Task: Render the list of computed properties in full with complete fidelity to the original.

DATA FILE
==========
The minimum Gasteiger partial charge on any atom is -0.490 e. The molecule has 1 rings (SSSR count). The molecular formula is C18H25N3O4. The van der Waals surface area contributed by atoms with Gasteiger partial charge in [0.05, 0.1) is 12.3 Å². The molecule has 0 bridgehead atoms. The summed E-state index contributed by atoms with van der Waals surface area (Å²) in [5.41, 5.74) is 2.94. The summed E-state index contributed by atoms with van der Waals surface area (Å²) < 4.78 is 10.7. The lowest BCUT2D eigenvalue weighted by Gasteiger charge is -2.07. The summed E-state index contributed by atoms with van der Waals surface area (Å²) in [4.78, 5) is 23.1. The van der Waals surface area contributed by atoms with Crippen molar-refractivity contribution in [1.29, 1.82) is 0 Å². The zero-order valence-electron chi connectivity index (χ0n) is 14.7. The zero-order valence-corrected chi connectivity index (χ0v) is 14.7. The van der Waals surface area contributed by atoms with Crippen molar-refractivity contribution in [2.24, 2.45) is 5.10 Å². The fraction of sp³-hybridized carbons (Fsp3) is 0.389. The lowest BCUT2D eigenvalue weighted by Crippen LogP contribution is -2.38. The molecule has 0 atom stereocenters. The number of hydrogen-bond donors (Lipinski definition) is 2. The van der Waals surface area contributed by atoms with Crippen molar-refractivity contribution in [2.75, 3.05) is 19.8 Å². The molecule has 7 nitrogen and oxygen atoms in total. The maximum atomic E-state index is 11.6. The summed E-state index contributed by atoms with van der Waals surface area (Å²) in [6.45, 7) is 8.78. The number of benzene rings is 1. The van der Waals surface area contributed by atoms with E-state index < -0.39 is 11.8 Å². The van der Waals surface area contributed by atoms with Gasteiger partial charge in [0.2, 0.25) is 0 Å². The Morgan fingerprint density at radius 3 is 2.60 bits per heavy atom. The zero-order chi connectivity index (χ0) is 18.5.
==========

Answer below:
The minimum Gasteiger partial charge on any atom is -0.490 e. The molecule has 1 rings (SSSR count). The molecular formula is C18H25N3O4. The van der Waals surface area contributed by atoms with Gasteiger partial charge in [0.05, 0.1) is 12.3 Å². The molecule has 0 bridgehead atoms. The summed E-state index contributed by atoms with van der Waals surface area (Å²) in [5.41, 5.74) is 2.94. The summed E-state index contributed by atoms with van der Waals surface area (Å²) < 4.78 is 10.7. The lowest BCUT2D eigenvalue weighted by Gasteiger charge is -2.07. The summed E-state index contributed by atoms with van der Waals surface area (Å²) in [4.78, 5) is 23.1. The van der Waals surface area contributed by atoms with Crippen molar-refractivity contribution in [1.29, 1.82) is 0 Å². The zero-order valence-electron chi connectivity index (χ0n) is 14.7. The zero-order valence-corrected chi connectivity index (χ0v) is 14.7. The van der Waals surface area contributed by atoms with Crippen molar-refractivity contribution in [2.24, 2.45) is 5.10 Å². The fraction of sp³-hybridized carbons (Fsp3) is 0.389. The lowest BCUT2D eigenvalue weighted by Crippen LogP contribution is -2.38. The molecule has 0 atom stereocenters. The number of hydrogen-bond donors (Lipinski definition) is 2. The van der Waals surface area contributed by atoms with Crippen molar-refractivity contribution in [2.75, 3.05) is 19.8 Å². The molecule has 7 nitrogen and oxygen atoms in total. The maximum atomic E-state index is 11.6. The summed E-state index contributed by atoms with van der Waals surface area (Å²) in [6.45, 7) is 8.78. The number of benzene rings is 1. The van der Waals surface area contributed by atoms with E-state index < -0.39 is 11.8 Å². The van der Waals surface area contributed by atoms with Gasteiger partial charge in [0.2, 0.25) is 0 Å². The Morgan fingerprint density at radius 3 is 2.60 bits per heavy atom. The zero-order chi connectivity index (χ0) is 18.5.